Are you better than me ?
Are you better than me ?
Nope. Win streak at 40 and loss at 6. Only 73% winning, but I very often just close a game when I idly open it and realize I should be doing something else.
Do you mean Freecell Solitaire?
I’ve been doing them for years and only had 2 or 3 I couldn’t solve.
I restart alot though.
Well, there are 2 or 3 which nobody can solve.
Oh, there’s alot more than 2 or 3 that can’t be solved, I just haven’t come across them yet.
My unofficial record would be something like 5000 wins to 3 losses or 99.994% over 5 years. I never really kept track of the stats.
One thing I’ve noticed on Vista is that it will let you undo all the way back to the beginning. I don’t think the XP version would let you do that. So my percentage is much better on my newer laptop (99%) than it is on my old desktop (probably somewhere around 75%) because I can essentially restart if I get stuck without getting dinged for it.
Yep, same here!
I don’t play as often anymore. On my current computer, I have 89 wins, 0 losses.
Anyone play Double Freecell? I just got a Nintendo DS game called Solitaire Overload which has that game (Freecell with two decks) and I’ve been playing it while recovering from my wisdom tooth extraction. It is so hard! Granted, I’ve been a little loopy from my pain meds, but I’ve played over 100 times and haven’t won yet. According to the program, the chance of winning is 4% (30% for regular Freecell).
Of the standard 64k games in the Windows distribution (which is what almost everyone plays), there is exactly one unbeatable deal, and I think that mathematically, that’s actually more than you’d expect in that many deals. So for a sufficiently good player, the chance of winning is well over 99.99%.
Streak 57, 87% wins, can only undo last move.
Oh you mean game " -1 " and game " -2 " .
To everyone else here who is about to go out and attempt those games:
Only one? That’s interesting…where did you get this info? Cite?
Although, logically, it doesn’t make sense since any unsolvable deal would at least be multiplied by four, substituting the configuration with the different suits.
Apparently there are 8 unsolvable deals…
Multiplied by 24, actually, since there are 24 possible permutations of four suits. There are many more than one or four or 24 unsolvable deals possible in principle, but most of them don’t come up in the limited set supported by the computer game. It used to be that the game only supported 65,535 different deals, but apparently (judging from that cite) they’ve expanded that now. It looks like they probably have 1048575 different deals now, but that’s still far, far short of the 52! (approximately 8*10[sup]67[/sup]) different valid deals that exist.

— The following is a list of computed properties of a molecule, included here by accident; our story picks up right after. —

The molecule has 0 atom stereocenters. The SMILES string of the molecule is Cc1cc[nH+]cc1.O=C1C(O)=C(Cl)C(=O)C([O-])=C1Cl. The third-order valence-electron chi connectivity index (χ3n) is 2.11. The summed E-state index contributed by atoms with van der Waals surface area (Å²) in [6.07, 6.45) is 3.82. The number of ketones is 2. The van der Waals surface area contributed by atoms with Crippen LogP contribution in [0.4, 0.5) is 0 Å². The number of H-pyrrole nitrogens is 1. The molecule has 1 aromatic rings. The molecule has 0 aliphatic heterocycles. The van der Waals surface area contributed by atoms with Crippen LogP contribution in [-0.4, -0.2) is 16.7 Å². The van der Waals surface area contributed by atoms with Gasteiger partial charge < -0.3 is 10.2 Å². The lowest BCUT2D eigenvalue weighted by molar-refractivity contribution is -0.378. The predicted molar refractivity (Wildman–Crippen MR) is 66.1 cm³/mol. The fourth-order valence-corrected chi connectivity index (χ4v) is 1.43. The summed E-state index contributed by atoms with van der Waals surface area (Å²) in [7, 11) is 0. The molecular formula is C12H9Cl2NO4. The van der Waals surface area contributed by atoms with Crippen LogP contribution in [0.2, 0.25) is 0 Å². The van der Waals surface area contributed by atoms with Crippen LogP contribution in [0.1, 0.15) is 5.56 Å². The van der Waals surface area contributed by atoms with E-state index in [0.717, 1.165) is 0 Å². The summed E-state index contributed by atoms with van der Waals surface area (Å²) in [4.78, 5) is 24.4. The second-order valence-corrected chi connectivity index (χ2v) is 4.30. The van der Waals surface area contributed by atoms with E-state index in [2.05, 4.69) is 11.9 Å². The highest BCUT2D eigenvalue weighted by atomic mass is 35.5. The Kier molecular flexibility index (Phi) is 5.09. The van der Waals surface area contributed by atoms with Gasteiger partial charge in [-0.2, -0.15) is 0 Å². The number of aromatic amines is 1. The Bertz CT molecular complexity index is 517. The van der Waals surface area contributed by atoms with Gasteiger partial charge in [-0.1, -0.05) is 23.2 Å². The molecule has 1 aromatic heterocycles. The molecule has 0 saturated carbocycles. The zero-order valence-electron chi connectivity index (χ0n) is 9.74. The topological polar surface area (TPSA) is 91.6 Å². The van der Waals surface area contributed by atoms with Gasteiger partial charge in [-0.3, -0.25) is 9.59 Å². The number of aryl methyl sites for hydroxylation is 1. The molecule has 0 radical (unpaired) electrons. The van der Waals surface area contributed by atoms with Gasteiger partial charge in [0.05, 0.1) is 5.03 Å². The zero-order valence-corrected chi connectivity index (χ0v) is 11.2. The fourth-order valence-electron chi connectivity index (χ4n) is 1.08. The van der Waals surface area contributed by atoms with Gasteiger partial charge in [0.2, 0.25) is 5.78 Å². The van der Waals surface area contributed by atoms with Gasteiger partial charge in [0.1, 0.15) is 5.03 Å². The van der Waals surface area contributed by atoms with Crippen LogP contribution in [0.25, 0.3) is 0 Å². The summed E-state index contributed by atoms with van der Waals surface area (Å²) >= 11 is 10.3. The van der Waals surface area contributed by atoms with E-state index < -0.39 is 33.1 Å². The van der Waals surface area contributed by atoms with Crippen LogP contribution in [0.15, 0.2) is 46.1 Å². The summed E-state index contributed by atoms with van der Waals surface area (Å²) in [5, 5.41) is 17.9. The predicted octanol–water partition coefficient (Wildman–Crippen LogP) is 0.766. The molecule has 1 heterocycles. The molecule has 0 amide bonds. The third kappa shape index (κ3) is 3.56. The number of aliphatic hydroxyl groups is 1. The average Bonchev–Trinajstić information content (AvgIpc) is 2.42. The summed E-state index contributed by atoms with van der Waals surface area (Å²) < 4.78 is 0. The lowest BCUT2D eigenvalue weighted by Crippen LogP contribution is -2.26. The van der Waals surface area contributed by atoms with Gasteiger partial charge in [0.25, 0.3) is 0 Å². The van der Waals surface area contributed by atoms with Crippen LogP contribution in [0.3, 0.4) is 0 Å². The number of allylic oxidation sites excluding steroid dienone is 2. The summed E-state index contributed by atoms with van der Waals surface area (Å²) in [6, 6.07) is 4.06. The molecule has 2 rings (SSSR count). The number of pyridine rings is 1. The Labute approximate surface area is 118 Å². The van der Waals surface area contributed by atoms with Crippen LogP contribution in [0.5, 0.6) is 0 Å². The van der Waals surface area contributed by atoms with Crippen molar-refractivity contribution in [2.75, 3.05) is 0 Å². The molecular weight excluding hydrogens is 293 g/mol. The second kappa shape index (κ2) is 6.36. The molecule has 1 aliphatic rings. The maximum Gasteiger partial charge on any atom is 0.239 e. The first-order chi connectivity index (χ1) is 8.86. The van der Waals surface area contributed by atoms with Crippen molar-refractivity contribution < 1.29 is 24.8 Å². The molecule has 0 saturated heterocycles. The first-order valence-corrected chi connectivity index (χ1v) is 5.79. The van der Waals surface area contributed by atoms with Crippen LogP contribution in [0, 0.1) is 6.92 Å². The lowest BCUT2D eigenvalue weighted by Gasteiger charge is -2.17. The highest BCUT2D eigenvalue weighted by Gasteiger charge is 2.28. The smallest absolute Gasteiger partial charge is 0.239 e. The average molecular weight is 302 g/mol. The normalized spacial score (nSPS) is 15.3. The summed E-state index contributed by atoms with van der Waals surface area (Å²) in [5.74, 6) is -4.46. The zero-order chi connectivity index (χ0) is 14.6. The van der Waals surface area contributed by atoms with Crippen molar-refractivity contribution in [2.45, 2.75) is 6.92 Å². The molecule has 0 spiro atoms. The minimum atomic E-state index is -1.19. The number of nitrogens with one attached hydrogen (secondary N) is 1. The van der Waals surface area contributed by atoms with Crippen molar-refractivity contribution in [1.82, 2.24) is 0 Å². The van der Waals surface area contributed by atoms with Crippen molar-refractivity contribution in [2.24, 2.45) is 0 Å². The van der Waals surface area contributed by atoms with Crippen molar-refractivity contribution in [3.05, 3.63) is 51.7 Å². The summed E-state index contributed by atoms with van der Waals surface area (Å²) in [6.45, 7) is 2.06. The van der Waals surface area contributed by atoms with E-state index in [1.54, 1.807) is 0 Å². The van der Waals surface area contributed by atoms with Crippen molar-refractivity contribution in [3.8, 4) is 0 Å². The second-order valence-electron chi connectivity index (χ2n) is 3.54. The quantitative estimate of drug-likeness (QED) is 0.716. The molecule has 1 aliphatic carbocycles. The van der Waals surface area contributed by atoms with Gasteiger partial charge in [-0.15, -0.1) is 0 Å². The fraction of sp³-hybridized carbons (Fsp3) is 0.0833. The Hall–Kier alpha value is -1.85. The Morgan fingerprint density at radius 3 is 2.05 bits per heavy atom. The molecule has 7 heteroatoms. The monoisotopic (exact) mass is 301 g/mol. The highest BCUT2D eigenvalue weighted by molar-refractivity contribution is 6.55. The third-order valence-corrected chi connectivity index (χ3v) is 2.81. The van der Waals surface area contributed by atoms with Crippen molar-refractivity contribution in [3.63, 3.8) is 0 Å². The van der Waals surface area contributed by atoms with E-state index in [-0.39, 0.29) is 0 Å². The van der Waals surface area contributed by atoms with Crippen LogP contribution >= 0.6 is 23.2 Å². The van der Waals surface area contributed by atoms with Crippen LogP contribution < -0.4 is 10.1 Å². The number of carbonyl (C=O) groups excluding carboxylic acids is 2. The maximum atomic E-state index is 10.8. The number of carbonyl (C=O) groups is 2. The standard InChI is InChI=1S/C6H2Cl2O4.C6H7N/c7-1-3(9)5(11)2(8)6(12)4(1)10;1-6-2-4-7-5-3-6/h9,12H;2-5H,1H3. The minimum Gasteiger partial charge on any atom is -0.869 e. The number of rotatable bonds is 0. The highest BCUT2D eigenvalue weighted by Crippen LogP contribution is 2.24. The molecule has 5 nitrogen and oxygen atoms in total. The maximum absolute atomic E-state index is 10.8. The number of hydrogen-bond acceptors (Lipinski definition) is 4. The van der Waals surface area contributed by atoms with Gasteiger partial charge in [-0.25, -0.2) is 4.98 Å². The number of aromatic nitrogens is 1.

Not necessarily; swapping a red and a black suit may make an unsolvable game solvable.
Ah, right, it almost certainly would. But you could still swap both of the black suits with both of the red suits without change to the gameplay, so it’d be a factor of 8.
It’s been a long time since I studied calculus and I understand the massive number of permutations but I completely overlooked the fact that there is a limited set of deals available… Now it makes sense, they obviously can’t have a game number with 68 digits. Thanks.
Now, if they did away with numbering of games could they write an algorithm that could generate all the different valid deals?
Eventually? Sure. But the most straightforward way of doing it would give you very similar deals one after another, which would probably get monotonous, and there’s no real benefit to it. No real human being is ever going to actually go through a million games, nor recognize that a game is identical to one played already. Plus there’s a benefit to having game numbers: You can ask a friend “Hey, can you beat game number 734295”, or whatever.
You miss my point, I understand why there's numbered games, I was more interested in whether there is an algorithm that would truly randomly generate every permutation by shuffling the deck and dealing the cards as one would play with a real deck. I remember trying to develop one in Digital Logic 101 at university and it proved a difficult task.